Remembering USS Monitor, Her Designer, and Their Arch Rival

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In October of 1862, USS Monitor was at the Washington Navy Yard for some maintenance and repairs. A commemorative inscription was stamped onto the breech of both of Monitor‘s XI-Inch Dahlgren shell guns at this time to celebrate the Battle of Hampton Roads by recognizing the important men and vessels that participated in the conflict.

The port Dahlgren was inscribed: “WORDEN. MONITOR & MERRIMAC.”   Read more

Lifting, Rotating, and Rolling with Care

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Conservation staff use a 5-ton auxiliary hoist with lifting cables to move a 10-foot long section of wrought iron propeller shaft weighing 1,900 pounds.  The shaft's surface is protected from the steel lifting cables by rubber, foam, and canvas.
Conservation staff use a 5-ton auxiliary hoist with lifting cables to move a 10-foot long section of wrought iron propeller shaft weighing 1,900 pounds. The shaft’s surface is protected from the steel lifting cables by rubber, foam, and canvas.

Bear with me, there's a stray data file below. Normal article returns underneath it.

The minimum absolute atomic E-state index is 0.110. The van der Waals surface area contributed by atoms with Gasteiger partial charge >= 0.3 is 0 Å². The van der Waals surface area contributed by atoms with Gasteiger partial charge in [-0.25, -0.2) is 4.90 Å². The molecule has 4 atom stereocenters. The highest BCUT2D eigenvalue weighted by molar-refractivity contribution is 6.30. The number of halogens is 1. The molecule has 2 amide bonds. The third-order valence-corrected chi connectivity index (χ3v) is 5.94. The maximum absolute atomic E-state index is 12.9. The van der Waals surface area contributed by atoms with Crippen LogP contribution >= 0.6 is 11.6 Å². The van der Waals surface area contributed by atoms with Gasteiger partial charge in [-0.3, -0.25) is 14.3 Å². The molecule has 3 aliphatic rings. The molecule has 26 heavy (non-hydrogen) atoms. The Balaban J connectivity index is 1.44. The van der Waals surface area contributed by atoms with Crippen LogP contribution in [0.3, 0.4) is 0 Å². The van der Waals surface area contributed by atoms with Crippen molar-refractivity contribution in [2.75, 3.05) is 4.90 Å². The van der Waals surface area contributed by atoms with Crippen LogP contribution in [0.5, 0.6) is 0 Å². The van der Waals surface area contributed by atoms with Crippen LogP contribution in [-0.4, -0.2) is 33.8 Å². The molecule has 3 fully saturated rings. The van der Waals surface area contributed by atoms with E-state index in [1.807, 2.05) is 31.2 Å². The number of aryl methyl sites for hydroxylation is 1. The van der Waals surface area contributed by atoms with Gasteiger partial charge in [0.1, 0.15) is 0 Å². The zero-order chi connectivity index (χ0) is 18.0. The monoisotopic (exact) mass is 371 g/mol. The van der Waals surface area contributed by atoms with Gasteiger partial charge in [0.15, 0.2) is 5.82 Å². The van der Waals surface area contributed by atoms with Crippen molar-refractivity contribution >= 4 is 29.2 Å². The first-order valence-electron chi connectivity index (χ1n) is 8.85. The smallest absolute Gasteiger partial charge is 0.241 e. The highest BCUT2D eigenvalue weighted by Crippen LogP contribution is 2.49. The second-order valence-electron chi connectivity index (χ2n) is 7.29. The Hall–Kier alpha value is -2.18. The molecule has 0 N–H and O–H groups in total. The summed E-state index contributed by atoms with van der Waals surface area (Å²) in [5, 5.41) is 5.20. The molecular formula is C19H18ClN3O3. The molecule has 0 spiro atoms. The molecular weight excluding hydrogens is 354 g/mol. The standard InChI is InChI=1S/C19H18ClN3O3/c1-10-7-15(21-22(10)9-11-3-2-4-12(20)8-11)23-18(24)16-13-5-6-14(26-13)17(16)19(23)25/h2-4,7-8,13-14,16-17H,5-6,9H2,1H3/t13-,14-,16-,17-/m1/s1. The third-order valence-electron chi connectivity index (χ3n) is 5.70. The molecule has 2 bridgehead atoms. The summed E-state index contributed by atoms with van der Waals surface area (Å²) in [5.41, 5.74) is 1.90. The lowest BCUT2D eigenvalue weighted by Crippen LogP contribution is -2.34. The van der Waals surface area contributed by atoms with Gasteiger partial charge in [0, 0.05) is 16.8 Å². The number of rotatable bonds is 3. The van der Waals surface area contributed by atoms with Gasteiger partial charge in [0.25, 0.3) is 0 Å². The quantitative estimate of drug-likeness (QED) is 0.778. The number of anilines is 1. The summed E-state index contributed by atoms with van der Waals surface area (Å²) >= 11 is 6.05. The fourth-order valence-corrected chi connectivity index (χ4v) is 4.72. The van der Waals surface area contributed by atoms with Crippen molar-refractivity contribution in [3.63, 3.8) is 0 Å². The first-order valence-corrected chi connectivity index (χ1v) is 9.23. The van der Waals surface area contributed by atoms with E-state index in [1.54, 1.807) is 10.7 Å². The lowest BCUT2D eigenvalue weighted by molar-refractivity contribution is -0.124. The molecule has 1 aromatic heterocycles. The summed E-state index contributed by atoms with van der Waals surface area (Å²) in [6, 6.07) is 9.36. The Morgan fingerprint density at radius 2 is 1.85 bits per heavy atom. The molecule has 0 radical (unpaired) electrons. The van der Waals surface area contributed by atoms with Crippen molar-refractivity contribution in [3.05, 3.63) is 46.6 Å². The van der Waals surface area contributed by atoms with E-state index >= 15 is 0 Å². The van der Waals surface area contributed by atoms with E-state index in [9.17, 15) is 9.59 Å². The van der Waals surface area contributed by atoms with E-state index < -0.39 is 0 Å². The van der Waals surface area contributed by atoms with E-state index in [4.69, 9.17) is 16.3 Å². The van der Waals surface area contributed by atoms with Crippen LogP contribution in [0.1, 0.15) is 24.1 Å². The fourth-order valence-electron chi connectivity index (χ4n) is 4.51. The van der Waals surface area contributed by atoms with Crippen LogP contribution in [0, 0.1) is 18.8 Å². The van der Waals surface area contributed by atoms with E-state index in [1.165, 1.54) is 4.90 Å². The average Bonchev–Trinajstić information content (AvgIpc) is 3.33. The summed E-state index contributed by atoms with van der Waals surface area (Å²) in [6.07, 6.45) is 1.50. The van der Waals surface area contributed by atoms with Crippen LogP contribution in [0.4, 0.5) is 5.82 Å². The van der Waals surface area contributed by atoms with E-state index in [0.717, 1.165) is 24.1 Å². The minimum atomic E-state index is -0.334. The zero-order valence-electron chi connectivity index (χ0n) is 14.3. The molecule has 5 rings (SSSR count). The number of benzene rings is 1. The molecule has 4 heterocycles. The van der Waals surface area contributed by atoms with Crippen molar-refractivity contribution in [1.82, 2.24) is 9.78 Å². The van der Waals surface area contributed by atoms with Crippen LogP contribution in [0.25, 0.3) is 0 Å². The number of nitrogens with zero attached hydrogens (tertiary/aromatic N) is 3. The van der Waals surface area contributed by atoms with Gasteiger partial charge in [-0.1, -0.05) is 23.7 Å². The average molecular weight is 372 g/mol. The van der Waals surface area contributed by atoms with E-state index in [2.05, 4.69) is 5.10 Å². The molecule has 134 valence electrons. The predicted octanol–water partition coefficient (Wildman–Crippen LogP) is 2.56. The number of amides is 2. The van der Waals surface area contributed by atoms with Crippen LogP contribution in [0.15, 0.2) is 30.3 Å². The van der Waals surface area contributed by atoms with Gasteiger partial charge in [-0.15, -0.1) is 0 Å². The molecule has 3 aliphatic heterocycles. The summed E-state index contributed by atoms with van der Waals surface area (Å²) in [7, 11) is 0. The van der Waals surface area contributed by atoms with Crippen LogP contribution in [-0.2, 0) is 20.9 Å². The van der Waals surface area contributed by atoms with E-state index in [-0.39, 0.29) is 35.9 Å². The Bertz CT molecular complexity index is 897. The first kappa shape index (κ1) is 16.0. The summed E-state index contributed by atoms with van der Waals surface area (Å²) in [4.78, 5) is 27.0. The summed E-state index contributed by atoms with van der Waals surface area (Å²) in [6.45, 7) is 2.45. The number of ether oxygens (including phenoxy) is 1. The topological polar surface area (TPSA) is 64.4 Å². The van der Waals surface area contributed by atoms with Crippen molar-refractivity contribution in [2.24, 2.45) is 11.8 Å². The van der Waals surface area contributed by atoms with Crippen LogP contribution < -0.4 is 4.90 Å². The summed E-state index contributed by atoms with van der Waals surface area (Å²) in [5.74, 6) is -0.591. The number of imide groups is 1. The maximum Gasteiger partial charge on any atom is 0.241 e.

The act of moving USS Monitor artifacts during conservation or onto exhibit at The Mariners’ Museum often isn’t very simple.  Factors like an artifact’s size, weight, fragility, and material composition must be considered before any move occurs in order to avoid damaging these precious artifacts. Minimizing movement during treatment and exhibition is critical to the overall health and long-term survivability of fragile artifacts. Often times the Monitor Conservation team spends days or even weeks planning and prepping for a move that may take no more than a few seconds or minutes.  Better safe than sorry! 

We use a variety of gear and equipment including overhead cranes, lifting straps and cables, shackles, chain hoists, lifting platforms, come-a-longs, pneumatic tires, dollies, forklifts, and good old-fashioned sweat and elbow grease.  But sometimes even the best equipment and planning is no match for 140-years of exposure to a corrosive ocean environment.  As a result, many of these treasured artifacts from USS Monitor are too unstable after deconcretion and conservation to move out of the exhibit.   Read more